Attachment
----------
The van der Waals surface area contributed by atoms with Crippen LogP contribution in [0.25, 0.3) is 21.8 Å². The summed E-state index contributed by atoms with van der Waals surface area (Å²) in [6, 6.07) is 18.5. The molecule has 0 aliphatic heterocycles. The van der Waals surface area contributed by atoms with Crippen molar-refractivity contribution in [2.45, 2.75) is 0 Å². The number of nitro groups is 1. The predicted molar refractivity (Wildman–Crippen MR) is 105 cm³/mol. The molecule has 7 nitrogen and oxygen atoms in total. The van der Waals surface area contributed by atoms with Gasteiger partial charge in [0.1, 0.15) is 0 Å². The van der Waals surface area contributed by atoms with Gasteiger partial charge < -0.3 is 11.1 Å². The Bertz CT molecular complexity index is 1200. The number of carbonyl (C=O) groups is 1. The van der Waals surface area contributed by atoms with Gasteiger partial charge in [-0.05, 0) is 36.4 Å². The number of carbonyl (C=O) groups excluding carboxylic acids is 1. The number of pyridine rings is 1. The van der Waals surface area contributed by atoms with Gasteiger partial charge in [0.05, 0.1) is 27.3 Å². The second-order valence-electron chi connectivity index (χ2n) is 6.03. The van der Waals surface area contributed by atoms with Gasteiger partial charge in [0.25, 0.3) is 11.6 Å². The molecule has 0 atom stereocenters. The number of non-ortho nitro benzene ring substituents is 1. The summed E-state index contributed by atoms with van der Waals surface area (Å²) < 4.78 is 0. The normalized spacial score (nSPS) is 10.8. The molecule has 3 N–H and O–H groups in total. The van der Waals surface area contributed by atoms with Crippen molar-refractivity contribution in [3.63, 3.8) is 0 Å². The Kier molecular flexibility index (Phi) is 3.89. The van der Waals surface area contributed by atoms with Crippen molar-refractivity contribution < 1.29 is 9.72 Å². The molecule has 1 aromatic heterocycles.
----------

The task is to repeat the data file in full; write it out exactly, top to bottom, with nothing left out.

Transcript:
The van der Waals surface area contributed by atoms with Crippen LogP contribution in [0.25, 0.3) is 21.8 Å². The summed E-state index contributed by atoms with van der Waals surface area (Å²) in [6, 6.07) is 18.5. The molecule has 0 aliphatic heterocycles. The van der Waals surface area contributed by atoms with Crippen molar-refractivity contribution in [2.45, 2.75) is 0 Å². The number of nitro groups is 1. The predicted molar refractivity (Wildman–Crippen MR) is 105 cm³/mol. The molecule has 7 nitrogen and oxygen atoms in total. The van der Waals surface area contributed by atoms with Gasteiger partial charge in [0.1, 0.15) is 0 Å². The van der Waals surface area contributed by atoms with Gasteiger partial charge < -0.3 is 11.1 Å². The Bertz CT molecular complexity index is 1200. The number of carbonyl (C=O) groups is 1. The van der Waals surface area contributed by atoms with Gasteiger partial charge in [-0.05, 0) is 36.4 Å². The number of carbonyl (C=O) groups excluding carboxylic acids is 1. The number of pyridine rings is 1. The van der Waals surface area contributed by atoms with Gasteiger partial charge in [0.05, 0.1) is 27.3 Å². The second-order valence-electron chi connectivity index (χ2n) is 6.03. The van der Waals surface area contributed by atoms with Gasteiger partial charge in [0.25, 0.3) is 11.6 Å². The molecule has 0 atom stereocenters. The number of non-ortho nitro benzene ring substituents is 1. The summed E-state index contributed by atoms with van der Waals surface area (Å²) < 4.78 is 0. The normalized spacial score (nSPS) is 10.8. The molecule has 3 N–H and O–H groups in total. The van der Waals surface area contributed by atoms with Crippen molar-refractivity contribution in [3.63, 3.8) is 0 Å². The Kier molecular flexibility index (Phi) is 3.89. The van der Waals surface area contributed by atoms with Crippen molar-refractivity contribution < 1.29 is 9.72 Å². The molecule has 1 aromatic heterocycles.